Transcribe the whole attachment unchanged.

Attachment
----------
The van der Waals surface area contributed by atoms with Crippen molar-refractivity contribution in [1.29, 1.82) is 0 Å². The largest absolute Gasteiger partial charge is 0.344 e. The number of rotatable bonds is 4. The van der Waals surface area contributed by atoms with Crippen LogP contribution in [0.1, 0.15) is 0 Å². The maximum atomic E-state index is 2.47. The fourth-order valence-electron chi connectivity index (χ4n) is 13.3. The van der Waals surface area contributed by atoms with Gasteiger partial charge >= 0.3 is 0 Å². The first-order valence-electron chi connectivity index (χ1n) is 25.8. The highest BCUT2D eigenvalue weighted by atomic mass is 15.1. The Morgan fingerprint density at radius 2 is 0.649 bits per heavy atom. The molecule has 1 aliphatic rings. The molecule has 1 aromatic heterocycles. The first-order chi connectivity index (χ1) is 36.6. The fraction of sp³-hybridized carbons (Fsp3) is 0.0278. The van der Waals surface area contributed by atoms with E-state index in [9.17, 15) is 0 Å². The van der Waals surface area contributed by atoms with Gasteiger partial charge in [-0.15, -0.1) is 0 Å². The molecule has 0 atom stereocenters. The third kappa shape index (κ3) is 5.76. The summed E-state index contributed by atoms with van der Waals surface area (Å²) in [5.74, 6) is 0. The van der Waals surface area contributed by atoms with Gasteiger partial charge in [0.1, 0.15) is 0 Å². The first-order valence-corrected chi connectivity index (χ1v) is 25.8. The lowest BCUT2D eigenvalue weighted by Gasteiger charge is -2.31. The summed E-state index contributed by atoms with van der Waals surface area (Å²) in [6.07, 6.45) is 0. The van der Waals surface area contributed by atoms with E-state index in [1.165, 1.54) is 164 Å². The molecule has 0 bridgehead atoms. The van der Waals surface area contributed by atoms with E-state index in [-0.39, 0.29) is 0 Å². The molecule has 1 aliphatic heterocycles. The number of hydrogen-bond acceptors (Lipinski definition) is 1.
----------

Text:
The van der Waals surface area contributed by atoms with Crippen molar-refractivity contribution in [1.29, 1.82) is 0 Å². The largest absolute Gasteiger partial charge is 0.344 e. The number of rotatable bonds is 4. The van der Waals surface area contributed by atoms with Crippen LogP contribution in [0.1, 0.15) is 0 Å². The maximum atomic E-state index is 2.47. The fourth-order valence-electron chi connectivity index (χ4n) is 13.3. The van der Waals surface area contributed by atoms with Gasteiger partial charge >= 0.3 is 0 Å². The first-order valence-electron chi connectivity index (χ1n) is 25.8. The highest BCUT2D eigenvalue weighted by atomic mass is 15.1. The Morgan fingerprint density at radius 2 is 0.649 bits per heavy atom. The molecule has 1 aliphatic rings. The molecule has 1 aromatic heterocycles. The first-order chi connectivity index (χ1) is 36.6. The fraction of sp³-hybridized carbons (Fsp3) is 0.0278. The van der Waals surface area contributed by atoms with E-state index in [9.17, 15) is 0 Å². The van der Waals surface area contributed by atoms with Gasteiger partial charge in [-0.15, -0.1) is 0 Å². The molecule has 0 atom stereocenters. The third kappa shape index (κ3) is 5.76. The summed E-state index contributed by atoms with van der Waals surface area (Å²) in [5.74, 6) is 0. The van der Waals surface area contributed by atoms with Gasteiger partial charge in [0.1, 0.15) is 0 Å². The first-order valence-corrected chi connectivity index (χ1v) is 25.8. The lowest BCUT2D eigenvalue weighted by Gasteiger charge is -2.31. The summed E-state index contributed by atoms with van der Waals surface area (Å²) in [6.07, 6.45) is 0. The van der Waals surface area contributed by atoms with E-state index in [1.165, 1.54) is 164 Å². The molecule has 0 bridgehead atoms. The van der Waals surface area contributed by atoms with E-state index in [-0.39, 0.29) is 0 Å². The molecule has 1 aliphatic heterocycles. The number of hydrogen-bond acceptors (Lipinski definition) is 1.